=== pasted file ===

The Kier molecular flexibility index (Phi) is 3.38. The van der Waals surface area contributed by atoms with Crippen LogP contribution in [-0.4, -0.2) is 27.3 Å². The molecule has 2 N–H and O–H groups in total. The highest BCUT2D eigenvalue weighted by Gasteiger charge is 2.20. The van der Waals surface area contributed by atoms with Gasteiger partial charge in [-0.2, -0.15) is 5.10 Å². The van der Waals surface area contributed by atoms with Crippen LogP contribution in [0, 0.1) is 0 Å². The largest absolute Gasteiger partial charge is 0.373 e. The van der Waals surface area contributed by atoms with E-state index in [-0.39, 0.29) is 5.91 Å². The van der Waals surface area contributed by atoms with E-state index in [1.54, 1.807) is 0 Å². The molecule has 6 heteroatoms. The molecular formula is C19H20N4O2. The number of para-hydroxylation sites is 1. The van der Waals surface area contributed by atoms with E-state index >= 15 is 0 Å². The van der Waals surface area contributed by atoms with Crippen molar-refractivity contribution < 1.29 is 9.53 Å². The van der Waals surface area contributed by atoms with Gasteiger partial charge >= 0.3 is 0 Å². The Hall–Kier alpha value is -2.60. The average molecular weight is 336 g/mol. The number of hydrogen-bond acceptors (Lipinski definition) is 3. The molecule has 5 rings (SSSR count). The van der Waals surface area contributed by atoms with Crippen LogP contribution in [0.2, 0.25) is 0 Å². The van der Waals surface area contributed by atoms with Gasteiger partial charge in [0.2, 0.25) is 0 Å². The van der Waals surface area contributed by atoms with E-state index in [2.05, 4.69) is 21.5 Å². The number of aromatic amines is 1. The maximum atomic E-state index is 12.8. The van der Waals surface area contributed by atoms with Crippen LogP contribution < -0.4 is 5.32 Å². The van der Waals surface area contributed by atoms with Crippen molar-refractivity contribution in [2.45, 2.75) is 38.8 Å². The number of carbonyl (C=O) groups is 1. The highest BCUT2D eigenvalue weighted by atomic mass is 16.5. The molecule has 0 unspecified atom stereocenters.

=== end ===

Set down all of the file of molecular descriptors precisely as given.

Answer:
The Kier molecular flexibility index (Phi) is 3.38. The van der Waals surface area contributed by atoms with Crippen LogP contribution in [-0.4, -0.2) is 27.3 Å². The molecule has 2 N–H and O–H groups in total. The highest BCUT2D eigenvalue weighted by Gasteiger charge is 2.20. The van der Waals surface area contributed by atoms with Gasteiger partial charge in [-0.2, -0.15) is 5.10 Å². The van der Waals surface area contributed by atoms with Crippen LogP contribution in [0, 0.1) is 0 Å². The largest absolute Gasteiger partial charge is 0.373 e. The van der Waals surface area contributed by atoms with E-state index in [-0.39, 0.29) is 5.91 Å². The van der Waals surface area contributed by atoms with E-state index in [1.54, 1.807) is 0 Å². The molecule has 6 heteroatoms. The molecular formula is C19H20N4O2. The number of para-hydroxylation sites is 1. The van der Waals surface area contributed by atoms with E-state index >= 15 is 0 Å². The van der Waals surface area contributed by atoms with Crippen molar-refractivity contribution < 1.29 is 9.53 Å². The van der Waals surface area contributed by atoms with Gasteiger partial charge >= 0.3 is 0 Å². The Hall–Kier alpha value is -2.60. The average molecular weight is 336 g/mol. The number of hydrogen-bond acceptors (Lipinski definition) is 3. The molecule has 5 rings (SSSR count). The van der Waals surface area contributed by atoms with Crippen LogP contribution in [0.2, 0.25) is 0 Å². The van der Waals surface area contributed by atoms with Gasteiger partial charge in [0.2, 0.25) is 0 Å². The van der Waals surface area contributed by atoms with E-state index in [2.05, 4.69) is 21.5 Å². The number of aromatic amines is 1. The maximum atomic E-state index is 12.8. The van der Waals surface area contributed by atoms with Crippen LogP contribution < -0.4 is 5.32 Å². The van der Waals surface area contributed by atoms with Crippen molar-refractivity contribution in [2.45, 2.75) is 38.8 Å². The number of carbonyl (C=O) groups is 1. The highest BCUT2D eigenvalue weighted by atomic mass is 16.5. The molecule has 0 unspecified atom stereocenters.